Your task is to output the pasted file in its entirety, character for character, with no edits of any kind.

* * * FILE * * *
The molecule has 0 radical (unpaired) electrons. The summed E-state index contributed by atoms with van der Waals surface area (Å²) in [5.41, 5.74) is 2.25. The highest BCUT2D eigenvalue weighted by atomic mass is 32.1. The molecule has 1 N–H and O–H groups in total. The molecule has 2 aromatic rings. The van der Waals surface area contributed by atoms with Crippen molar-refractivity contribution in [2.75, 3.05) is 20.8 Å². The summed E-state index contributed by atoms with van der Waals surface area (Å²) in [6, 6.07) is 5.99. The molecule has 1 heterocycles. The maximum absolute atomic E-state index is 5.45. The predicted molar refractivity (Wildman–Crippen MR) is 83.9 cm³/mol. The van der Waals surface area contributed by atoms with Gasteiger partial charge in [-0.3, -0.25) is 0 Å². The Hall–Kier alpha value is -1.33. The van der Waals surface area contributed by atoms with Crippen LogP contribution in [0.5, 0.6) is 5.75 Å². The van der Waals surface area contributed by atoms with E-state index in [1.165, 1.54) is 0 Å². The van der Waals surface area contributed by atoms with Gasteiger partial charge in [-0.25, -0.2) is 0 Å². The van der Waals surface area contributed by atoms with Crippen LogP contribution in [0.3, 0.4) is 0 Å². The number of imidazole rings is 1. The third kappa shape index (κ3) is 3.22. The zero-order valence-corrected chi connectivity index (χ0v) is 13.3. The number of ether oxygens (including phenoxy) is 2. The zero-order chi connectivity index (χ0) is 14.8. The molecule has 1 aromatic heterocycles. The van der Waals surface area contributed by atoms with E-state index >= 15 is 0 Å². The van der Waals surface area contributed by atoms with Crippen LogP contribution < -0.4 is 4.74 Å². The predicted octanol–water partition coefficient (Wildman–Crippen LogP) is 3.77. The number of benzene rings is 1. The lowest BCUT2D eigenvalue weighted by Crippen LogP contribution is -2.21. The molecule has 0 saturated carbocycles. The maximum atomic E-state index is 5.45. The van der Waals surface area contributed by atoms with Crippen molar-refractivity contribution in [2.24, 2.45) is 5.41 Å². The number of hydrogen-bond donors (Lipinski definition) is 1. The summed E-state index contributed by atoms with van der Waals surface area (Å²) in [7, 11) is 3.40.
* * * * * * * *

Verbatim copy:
The molecule has 0 radical (unpaired) electrons. The summed E-state index contributed by atoms with van der Waals surface area (Å²) in [5.41, 5.74) is 2.25. The highest BCUT2D eigenvalue weighted by atomic mass is 32.1. The molecule has 1 N–H and O–H groups in total. The molecule has 2 aromatic rings. The van der Waals surface area contributed by atoms with Crippen molar-refractivity contribution in [2.75, 3.05) is 20.8 Å². The summed E-state index contributed by atoms with van der Waals surface area (Å²) in [6, 6.07) is 5.99. The molecule has 1 heterocycles. The maximum absolute atomic E-state index is 5.45. The predicted molar refractivity (Wildman–Crippen MR) is 83.9 cm³/mol. The van der Waals surface area contributed by atoms with Gasteiger partial charge in [-0.3, -0.25) is 0 Å². The Hall–Kier alpha value is -1.33. The van der Waals surface area contributed by atoms with Crippen LogP contribution in [0.5, 0.6) is 5.75 Å². The van der Waals surface area contributed by atoms with E-state index in [1.165, 1.54) is 0 Å². The van der Waals surface area contributed by atoms with Gasteiger partial charge in [-0.25, -0.2) is 0 Å². The van der Waals surface area contributed by atoms with Crippen LogP contribution in [0.3, 0.4) is 0 Å². The number of imidazole rings is 1. The third kappa shape index (κ3) is 3.22. The zero-order valence-corrected chi connectivity index (χ0v) is 13.3. The number of ether oxygens (including phenoxy) is 2. The zero-order chi connectivity index (χ0) is 14.8. The molecule has 1 aromatic heterocycles. The van der Waals surface area contributed by atoms with E-state index >= 15 is 0 Å². The van der Waals surface area contributed by atoms with Crippen LogP contribution < -0.4 is 4.74 Å². The predicted octanol–water partition coefficient (Wildman–Crippen LogP) is 3.77. The number of benzene rings is 1. The lowest BCUT2D eigenvalue weighted by Crippen LogP contribution is -2.21. The molecule has 0 saturated carbocycles. The maximum atomic E-state index is 5.45. The van der Waals surface area contributed by atoms with Crippen molar-refractivity contribution in [2.24, 2.45) is 5.41 Å². The number of hydrogen-bond donors (Lipinski definition) is 1. The summed E-state index contributed by atoms with van der Waals surface area (Å²) in [7, 11) is 3.40.